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WATCH: Why Rachel Maddow Is Today's Edward R. Murrow

WATCH: Why Rachel Maddow Is Today's Edward R. Murrow

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In explaining why the Supreme Court will weigh in on marriage equality, Maddow enlightens her audience as the iconic mid-century broadcaster did his.

When a federal appeals court in Cincinnati this week surprisingly snapped the unbroken string of appellate court victories for marriage equality, MSNBC's Rachel Maddow was quick to break it all down for her legions of loyal left-leaning viewers -- something she usually does better than anyone on TV.

"There's lot of different ways constitutional law gets made," the network's highest rated anchor explained Thursday evening, using a colorful pyramid graphic to represent the nation's justice system power structure. Much in the same way iconic journalist Edward R. Murrow and his "boys" used their skill at painting a picture in the mind's eye with steady delivery, clear imagery and spare words, Maddow relied upon simple terms, clear graphics, and spare maps to help viewers understand the significance of the Sixth Circuit Court of Appeals' decision to uphold marriage bans in four states: Kentucky, Michigan, Ohio, and Tennessee.

To drive home her point with a flair for pop culture, Maddow employed a generational touchstone familiar to her older baby boomer viewers: "Somebody's got to be Diana Ross. Somebody's got to be ... 'Supreme.' And for the last year or so, there have been rulings from a whole bunch of those circuit courts, those courts in the middle, right? A whole bunch of rulings that all said the same thing: They all said that same-sex marriage cannot be banned by the states. The Fourth Circuit, the Seventh Circuit, the Ninth circuit, the 10th Circuit Court, they all said the same thing about gay marriage. Well, tonight, for the first time, a circuit court has said ... the opposite."

Continuing her Wheels of Justice 101 class lecture, Maddow led her viewers to the next anticipated development: "So now, because of the hierarchy of our court system, now that means that the Supreme Court may have to weigh in here, directly, because, for the first time, there is a split in the courts that are just one level beneath them. And there is only one Constitution. And a right has to either be a constitutional right, or it's not."

Maddow addressed the reluctance of the justices to decide this issue beyond its impact on one state or a handful of states. "The Supreme Court has been desperate to not decide this matter for the whole country," she said, predicting that now they had little choice, "unless they can weasel out of it somehow," a line spoken as an aside, in her familiar and casual "just between us" style of delivery.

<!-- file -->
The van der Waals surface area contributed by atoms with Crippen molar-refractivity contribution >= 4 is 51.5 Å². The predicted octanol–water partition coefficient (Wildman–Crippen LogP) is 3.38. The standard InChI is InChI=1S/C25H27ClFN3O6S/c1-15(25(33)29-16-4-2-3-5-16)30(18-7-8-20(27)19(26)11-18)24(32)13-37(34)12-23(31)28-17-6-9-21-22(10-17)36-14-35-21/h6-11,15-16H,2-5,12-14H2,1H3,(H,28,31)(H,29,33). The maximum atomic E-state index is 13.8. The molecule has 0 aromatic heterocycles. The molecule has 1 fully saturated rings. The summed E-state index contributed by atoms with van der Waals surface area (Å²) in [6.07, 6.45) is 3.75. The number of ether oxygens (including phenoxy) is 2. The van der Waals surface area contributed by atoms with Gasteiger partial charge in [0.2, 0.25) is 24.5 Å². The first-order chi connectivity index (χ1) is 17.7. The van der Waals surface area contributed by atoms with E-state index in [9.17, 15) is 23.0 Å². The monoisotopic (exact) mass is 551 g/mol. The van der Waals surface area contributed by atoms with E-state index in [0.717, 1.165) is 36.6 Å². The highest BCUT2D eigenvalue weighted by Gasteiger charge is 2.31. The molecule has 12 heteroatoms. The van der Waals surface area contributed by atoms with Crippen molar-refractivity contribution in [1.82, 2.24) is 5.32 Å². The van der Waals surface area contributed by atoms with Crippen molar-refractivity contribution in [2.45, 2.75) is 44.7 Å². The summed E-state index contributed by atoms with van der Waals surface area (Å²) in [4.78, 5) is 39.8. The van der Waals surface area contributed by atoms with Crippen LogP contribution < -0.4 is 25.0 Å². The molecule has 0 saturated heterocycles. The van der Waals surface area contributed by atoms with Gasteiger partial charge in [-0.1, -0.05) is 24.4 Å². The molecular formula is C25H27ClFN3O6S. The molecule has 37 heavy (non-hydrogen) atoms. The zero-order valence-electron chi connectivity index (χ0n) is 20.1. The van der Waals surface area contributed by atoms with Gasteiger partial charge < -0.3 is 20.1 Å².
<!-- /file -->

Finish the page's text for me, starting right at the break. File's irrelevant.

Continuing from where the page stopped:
What Maddow did in those two minutes and six seconds was something journalism experts say the network evening newscasts have not done at that level in more than a generation: Educate viewers on what the news of the day means, why it's important, who will be affected by it and what's yet to come, in addition to the usual where, when, and how it happened. And as a Rhodes Scholar, Maddow is the right person for that task, says David T.Z. Mindich, professor of media studies, journalism, and digital arts at St. Michael's College in Vermont as well as the author of Just the Facts and Tuned Out: Why Americans Under 40 Don't Follow the News.

"One of the things that Maddow does that is rare is that she treats her audience with deep respect," Mindich says. "She assumes the audience can understand complex issues and act as adults. It sounds obvious, but if we think about the number of shows that do that on television today, we're left with a small number. Mindich cited Pew Research Center studies that show only Jon Stewart and Stephen Colbert are in Maddow's league, drawing the largest number of educated viewers nightly. "And in the same decade, CNN added Nancy Grace, Anthony Bourdain, and entertainment shows instead of covering news."

Mindich lamented the loss of emphasis on facts and overabundance of opinion in the media as long as a decade ago: "One of the most powerful things about journalism itself is that it can communicate to a large audience and then we can have discussions about facts and where the facts bring us; but if we no longer are paying attention, then the facts don't have the same weight," Mindich wrote. "In the absence of fact opinion becomes more powerful. It's not only the journalists themselves; it's the culture apart from the news that has abandoned political discourse based on commonly agreed upon facts."

With those words, Mindich confirmed that Murrow's worst fears had come true, a half-century after he admitted he worried what radio and television were doing to our society, our culture, and our heritage, in a speech in October 1958.

"This instrument can teach, it can illuminate; yes, and it can even inspire," Murrow said. "But it can do so only to the extent that humans are determined to use it to those ends. Otherwise it is merely wires and lights in a box."

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